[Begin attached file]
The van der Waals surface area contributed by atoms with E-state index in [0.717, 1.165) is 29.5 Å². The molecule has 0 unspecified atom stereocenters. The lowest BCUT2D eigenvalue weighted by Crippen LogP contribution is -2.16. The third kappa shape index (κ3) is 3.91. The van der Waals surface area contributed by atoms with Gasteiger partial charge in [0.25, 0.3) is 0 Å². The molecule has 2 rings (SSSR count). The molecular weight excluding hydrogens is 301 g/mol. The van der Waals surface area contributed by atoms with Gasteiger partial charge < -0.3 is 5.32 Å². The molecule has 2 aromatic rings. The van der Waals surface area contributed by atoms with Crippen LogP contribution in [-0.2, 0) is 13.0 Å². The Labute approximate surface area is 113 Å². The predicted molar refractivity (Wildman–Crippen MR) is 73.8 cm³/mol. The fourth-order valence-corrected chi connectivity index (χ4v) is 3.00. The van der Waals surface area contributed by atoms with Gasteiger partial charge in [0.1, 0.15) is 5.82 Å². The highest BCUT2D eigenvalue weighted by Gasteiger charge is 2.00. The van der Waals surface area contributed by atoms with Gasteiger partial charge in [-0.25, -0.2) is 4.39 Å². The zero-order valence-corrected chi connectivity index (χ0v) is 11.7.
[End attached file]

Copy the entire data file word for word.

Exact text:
The van der Waals surface area contributed by atoms with E-state index in [0.717, 1.165) is 29.5 Å². The molecule has 0 unspecified atom stereocenters. The lowest BCUT2D eigenvalue weighted by Crippen LogP contribution is -2.16. The third kappa shape index (κ3) is 3.91. The van der Waals surface area contributed by atoms with Gasteiger partial charge in [0.25, 0.3) is 0 Å². The molecule has 2 rings (SSSR count). The molecular weight excluding hydrogens is 301 g/mol. The van der Waals surface area contributed by atoms with Gasteiger partial charge < -0.3 is 5.32 Å². The molecule has 2 aromatic rings. The van der Waals surface area contributed by atoms with Crippen LogP contribution in [-0.2, 0) is 13.0 Å². The Labute approximate surface area is 113 Å². The predicted molar refractivity (Wildman–Crippen MR) is 73.8 cm³/mol. The fourth-order valence-corrected chi connectivity index (χ4v) is 3.00. The van der Waals surface area contributed by atoms with Gasteiger partial charge in [0.1, 0.15) is 5.82 Å². The highest BCUT2D eigenvalue weighted by Gasteiger charge is 2.00. The van der Waals surface area contributed by atoms with Gasteiger partial charge in [-0.25, -0.2) is 4.39 Å². The zero-order valence-corrected chi connectivity index (χ0v) is 11.7.